Speak to an advisor

Health Insurance Special Enrollment is Changing

Health Insurance Special Enrollment is Changing

Posted Jun 26, 2017 by Jenifer Dorsey

5 Things You Need to Know About Getting Coverage Outside of Open Enrollment Now

Suddenly uninsured? If you think you’re eligible for a special enrollment period (SEP) for health insurance, be ready to prove it. New regulations effective June 23, 2017, require 100 percent of consumers seeking an SEP in states served by the HealthCare.gov platform to provide pre-enrollment verification.[1] Previously, about half of consumers requesting an SEP were required to do so.

The crackdown, which stems from a final rule issued April 18, 2017, aims to curb “misuse and abuse of special enrollment periods” by those who decided to enroll in coverage after they find out they need healthcare.[2]


Don’t Qualify for Special Enrollment?

Shop Short-Term Now[3]


Need Coverage for 90+days?

Consider this Long-Term Solution[4]


To help you understand how health insurance special enrollment periods will be handled from now on, here are five key things to know:[5]  


1. You must have a qualifying life event to become eligible for special enrollment. Click here for an in-depth look at qualifying life events from CMS.

2. Documentation will be required. If you have a qualifying life event, you will need to submit documentation that confirms it as requested by the exchange through which you enroll.

3. A deadline will apply. You will have 30 days to provide the requested information.

4. Roll-out of pre-enrollment verification will happen in two phases. The first phase starts June 23, 2017, and the second begins sometime in August.

On June 23, 2017, pre-enrollment verification begins for those who experience the following qualifying life events:

a.) Loss of qualifying health coverage (i.e., minimum essential coverage)

  • Job-based coverage – yours or someone else’s
  • Medicaid or Children’s Health Insurance Program (CHIP) coverage including pregnancy-related coverage and medically needy coverage
  • Some student health plans – check with the school to verify that the plan counts as qualifying health coverage
  • Individual or group health plan coverage that ends during the year
  • Dependent coverage through a parent’s plan

b.) A permanent move

  • Gained access to new health insurance plans due to a change in primary residence and
  • Had qualifying coverage for at least one of the 60 days preceding the date of the move or
  • Lived in a foreign country or in a U.S. territory for at least one of the 60 days preceding the date of the move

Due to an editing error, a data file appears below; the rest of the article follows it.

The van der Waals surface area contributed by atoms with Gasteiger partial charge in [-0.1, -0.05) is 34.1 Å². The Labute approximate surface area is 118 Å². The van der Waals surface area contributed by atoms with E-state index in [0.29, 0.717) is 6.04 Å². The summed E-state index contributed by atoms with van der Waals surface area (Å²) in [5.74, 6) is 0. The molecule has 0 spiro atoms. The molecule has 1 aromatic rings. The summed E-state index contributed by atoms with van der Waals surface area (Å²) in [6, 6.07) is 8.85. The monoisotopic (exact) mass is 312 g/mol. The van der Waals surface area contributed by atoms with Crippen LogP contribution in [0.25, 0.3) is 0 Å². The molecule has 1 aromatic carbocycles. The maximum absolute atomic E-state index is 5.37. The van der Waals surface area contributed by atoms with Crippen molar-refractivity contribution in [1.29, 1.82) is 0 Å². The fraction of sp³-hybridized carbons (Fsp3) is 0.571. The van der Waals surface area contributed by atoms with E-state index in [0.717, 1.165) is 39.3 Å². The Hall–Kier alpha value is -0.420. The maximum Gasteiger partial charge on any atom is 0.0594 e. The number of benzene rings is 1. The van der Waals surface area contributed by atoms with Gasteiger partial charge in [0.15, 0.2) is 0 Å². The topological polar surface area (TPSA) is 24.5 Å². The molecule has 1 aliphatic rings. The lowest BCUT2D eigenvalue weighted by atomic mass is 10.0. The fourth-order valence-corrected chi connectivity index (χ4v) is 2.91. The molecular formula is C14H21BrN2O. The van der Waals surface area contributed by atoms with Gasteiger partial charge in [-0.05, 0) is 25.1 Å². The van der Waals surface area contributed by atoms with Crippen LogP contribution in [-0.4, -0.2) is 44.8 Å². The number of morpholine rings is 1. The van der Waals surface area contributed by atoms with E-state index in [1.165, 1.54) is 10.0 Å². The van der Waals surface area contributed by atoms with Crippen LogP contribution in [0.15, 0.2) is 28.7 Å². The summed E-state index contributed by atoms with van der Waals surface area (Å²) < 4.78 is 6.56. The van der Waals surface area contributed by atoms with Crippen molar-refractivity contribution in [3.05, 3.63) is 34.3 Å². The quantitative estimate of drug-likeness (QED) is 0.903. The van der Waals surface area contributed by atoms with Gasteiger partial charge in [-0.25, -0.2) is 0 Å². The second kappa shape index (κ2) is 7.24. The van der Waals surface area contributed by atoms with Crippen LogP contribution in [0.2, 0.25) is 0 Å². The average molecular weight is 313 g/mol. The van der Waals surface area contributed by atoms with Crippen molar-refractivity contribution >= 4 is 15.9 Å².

In August 2017, pre-enrollment verification will be added for those who experience the following qualifying life events (more details will follow later this summer):

a.) Marriage

b.) Gaining or becoming a dependent through adoption, placement for adoption, placement in foster care, or a child support or other court order

c.) Medicaid/CHIP denial

5. If you can’t prove you qualify for an SEP, you could remain uninsured. And, if you are not exempt from having minimum essential coverage, that means you could owe a tax penalty.

What if I’m denied special enrollment?

It is possible to file an appeal. However, you could find yourself without health insurance coverage and, as mentioned above, may owe a tax penalty if you are not exempt from the Affordable Care Act’s individual mandate.


Find Temporary Coverage


You may need to consider short term coverage, a hospital indemnity plan or another type of health benefits to help pay for healthcare until you have minimum essential coverage.

How do I begin the special enrollment process?

Visit HealthCare.gov to get started. However, for extra guidance and assistance with finding coverage until your new Obamacare plan begins, you may want to work with a health insurance.


Find a Local Agent



Legal Disclaimers

[1] Department of Health and Human Services. 45 CFR Parts 147, 155, and 156. Patient Protection and Affordable Care Act; Market Stabilization. Final Rule. Federal Register. Vol. 82, No. 73. April 18, 2017. https://www.gpo.gov/fdsys/pkg/FR-2017-04-18/pdf/2017-07712.pdf

[2] Ibid.

[3] This plan does not qualify as minimum essential coverage.

[4] This plan does not qualify as minimum essential coverage.

[5] Healthcare.gov. “Enroll in or change 2018 plans - only with a Special Enrollment Period.” Accessed May 23, 2018. https://www.healthcare.gov/coverage-outside-open-enrollment/special-enrollment-period/